33. Waffen-Grenadier Division der SS was one of a number of divisions in the Third Reich's armed forces composed of foreign soldiers. The majority that formed this unit were French: volunteers or men who, because of collaboration, had been forced to help the German's on the eve of the Allied invasion in Western Europe. During February-March 1945 the French division took part in the struggle for Pomerania, facing overwhelming Soviet and Polish Forces. The unit fought in a constant retreat and met its fate during the few days of battle in Bialogard (former Belgard an der Persante) and Karlino (Koerlin) region. From that point, after the Division's reorganisation from the German to the French pattern, the retreat transformed into a chaotic escape, which for many ended tragically in Polish or Soviet captivity, or in mass graves which are still waiting to be discovered. Only a handful of the 4,500 Frenchmen who started the battle near Czarne (Hammerstein) and Czluchow (Schlochau) managed to survive and after a few weeks reached the new meeting point in Neustrelitz, Germany. After that, some of them prepared for struggle for Berlin and went to battle once more in April 1945.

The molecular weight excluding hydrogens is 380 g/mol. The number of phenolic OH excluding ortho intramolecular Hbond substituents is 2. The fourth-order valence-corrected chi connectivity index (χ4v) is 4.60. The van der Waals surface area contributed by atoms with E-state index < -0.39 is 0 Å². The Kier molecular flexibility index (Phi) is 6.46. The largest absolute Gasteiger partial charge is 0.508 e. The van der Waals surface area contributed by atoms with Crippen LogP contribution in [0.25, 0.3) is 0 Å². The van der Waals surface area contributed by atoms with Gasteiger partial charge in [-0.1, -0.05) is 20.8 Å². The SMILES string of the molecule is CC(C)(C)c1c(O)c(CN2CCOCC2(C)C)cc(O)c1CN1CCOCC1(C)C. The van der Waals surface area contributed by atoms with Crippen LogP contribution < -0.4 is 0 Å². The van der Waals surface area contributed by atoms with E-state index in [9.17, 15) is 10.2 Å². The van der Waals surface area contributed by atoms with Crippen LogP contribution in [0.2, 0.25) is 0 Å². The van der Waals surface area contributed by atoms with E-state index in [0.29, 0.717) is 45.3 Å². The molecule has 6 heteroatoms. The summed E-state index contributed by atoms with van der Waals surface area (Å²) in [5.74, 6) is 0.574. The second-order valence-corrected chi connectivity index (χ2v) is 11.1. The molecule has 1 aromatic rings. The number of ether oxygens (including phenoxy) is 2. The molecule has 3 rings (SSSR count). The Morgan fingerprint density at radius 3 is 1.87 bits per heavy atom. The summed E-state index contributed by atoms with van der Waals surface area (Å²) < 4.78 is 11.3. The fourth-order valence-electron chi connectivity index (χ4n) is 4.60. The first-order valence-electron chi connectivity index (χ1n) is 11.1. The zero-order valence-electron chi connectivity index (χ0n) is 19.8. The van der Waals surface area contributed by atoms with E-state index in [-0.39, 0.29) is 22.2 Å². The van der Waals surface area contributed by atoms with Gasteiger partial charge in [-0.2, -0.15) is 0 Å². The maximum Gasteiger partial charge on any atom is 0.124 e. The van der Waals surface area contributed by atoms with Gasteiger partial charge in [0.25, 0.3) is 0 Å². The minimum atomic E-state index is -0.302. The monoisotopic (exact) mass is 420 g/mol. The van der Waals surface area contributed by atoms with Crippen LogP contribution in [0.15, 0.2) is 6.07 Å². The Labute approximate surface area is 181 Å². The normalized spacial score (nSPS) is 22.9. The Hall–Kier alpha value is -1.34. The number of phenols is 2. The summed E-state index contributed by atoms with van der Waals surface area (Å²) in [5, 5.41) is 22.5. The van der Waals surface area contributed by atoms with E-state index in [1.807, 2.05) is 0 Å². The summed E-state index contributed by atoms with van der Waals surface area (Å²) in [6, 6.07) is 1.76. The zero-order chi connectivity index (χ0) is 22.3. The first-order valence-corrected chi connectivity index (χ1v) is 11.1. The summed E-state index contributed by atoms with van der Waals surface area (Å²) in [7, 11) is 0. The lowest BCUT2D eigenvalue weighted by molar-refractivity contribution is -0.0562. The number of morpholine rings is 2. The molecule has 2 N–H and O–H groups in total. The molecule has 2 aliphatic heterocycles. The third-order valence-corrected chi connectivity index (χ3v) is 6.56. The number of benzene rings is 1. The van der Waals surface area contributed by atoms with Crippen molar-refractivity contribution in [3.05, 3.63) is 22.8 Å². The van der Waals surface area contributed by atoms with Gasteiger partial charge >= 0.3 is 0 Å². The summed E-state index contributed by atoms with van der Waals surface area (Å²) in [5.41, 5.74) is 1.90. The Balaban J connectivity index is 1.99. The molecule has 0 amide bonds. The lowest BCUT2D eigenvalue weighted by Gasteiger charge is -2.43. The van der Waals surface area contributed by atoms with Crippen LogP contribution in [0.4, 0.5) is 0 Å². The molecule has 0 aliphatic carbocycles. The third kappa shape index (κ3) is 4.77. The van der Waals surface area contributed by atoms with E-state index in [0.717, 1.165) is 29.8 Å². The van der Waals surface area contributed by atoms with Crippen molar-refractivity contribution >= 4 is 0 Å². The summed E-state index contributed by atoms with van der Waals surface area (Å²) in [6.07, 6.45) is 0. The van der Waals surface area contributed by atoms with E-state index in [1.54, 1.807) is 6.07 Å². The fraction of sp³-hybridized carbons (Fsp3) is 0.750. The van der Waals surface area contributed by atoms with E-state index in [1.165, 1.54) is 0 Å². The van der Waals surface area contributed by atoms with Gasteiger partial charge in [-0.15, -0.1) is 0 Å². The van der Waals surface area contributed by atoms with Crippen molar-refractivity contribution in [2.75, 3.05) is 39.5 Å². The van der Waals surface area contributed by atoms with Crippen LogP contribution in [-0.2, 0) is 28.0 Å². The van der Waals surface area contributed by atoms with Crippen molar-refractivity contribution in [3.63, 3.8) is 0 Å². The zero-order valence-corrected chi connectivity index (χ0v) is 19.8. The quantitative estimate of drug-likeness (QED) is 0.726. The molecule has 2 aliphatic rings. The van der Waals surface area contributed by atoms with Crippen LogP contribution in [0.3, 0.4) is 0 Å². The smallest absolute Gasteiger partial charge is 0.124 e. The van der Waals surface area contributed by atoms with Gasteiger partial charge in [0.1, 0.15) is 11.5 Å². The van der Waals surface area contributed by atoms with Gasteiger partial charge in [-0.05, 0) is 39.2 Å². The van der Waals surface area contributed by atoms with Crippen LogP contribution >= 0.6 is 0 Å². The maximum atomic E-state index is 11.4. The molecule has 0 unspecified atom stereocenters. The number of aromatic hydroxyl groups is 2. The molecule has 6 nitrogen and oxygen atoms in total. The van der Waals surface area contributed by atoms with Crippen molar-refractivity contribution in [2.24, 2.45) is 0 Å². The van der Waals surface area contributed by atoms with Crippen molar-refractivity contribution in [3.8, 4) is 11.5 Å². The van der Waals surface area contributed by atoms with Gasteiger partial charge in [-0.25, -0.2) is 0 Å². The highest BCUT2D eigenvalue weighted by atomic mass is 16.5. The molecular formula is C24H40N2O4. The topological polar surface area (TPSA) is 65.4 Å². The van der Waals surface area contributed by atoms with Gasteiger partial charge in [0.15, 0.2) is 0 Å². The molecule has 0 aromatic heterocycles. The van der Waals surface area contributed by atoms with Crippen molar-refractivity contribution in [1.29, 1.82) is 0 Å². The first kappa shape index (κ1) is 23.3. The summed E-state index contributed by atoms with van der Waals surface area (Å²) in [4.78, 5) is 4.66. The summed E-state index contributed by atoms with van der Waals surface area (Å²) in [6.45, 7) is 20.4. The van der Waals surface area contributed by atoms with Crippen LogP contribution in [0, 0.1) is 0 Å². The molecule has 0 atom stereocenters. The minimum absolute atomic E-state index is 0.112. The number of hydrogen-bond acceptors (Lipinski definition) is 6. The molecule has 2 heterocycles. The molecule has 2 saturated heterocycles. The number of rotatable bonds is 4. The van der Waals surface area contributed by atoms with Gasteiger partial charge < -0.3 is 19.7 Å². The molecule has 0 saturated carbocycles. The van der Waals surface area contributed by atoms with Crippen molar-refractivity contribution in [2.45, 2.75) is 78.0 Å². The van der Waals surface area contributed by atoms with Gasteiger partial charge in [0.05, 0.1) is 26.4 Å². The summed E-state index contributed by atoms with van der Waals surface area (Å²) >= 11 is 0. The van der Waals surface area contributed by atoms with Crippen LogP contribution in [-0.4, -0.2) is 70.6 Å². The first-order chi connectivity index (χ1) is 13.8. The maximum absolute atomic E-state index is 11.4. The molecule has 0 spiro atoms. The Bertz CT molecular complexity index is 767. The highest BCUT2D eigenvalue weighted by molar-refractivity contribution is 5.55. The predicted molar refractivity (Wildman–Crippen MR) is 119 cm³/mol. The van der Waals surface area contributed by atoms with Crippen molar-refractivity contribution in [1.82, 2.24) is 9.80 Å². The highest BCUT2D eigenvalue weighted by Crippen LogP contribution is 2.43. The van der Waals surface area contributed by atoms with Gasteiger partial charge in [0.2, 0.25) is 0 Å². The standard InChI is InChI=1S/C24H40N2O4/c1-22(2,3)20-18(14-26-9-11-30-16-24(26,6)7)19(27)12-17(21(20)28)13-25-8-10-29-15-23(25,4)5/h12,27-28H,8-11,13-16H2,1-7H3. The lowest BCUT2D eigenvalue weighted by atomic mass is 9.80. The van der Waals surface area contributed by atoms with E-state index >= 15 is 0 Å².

Lukasz Gladysiak's book is the first attempt by a Polish author to accurately recreate these episodes of the last stages of 33. Waffen-Grenadier Division der SS's history. Collecting historical sources from all over Europe, including German Army Group Vistula's documents, and memories of veterans of both sides of the frontline largely unpublished so far, the author takes us to the fields, towns and villages of Pomerania during the tragic days of the beginning of 1945, and follows the battle through the towns of Czarne (Hammerstein)-Czluchow (Schlochau), Szczecinek (Neustettin), Bialogard (Belgardan der Persante), Karlino (Koerlin) iKolobrzeg (Kolberg). While the chronological description of the combat forms the backbone of this book, the individual soldiers' stories, including biographies of key figures, as well as a number of previously unsolved mysteries are also covered, such as the fate of General Edgar Puaud. This is the first book that refers extensively to the French SS-men's battles in Pomerania in the last stages of the Third Reich.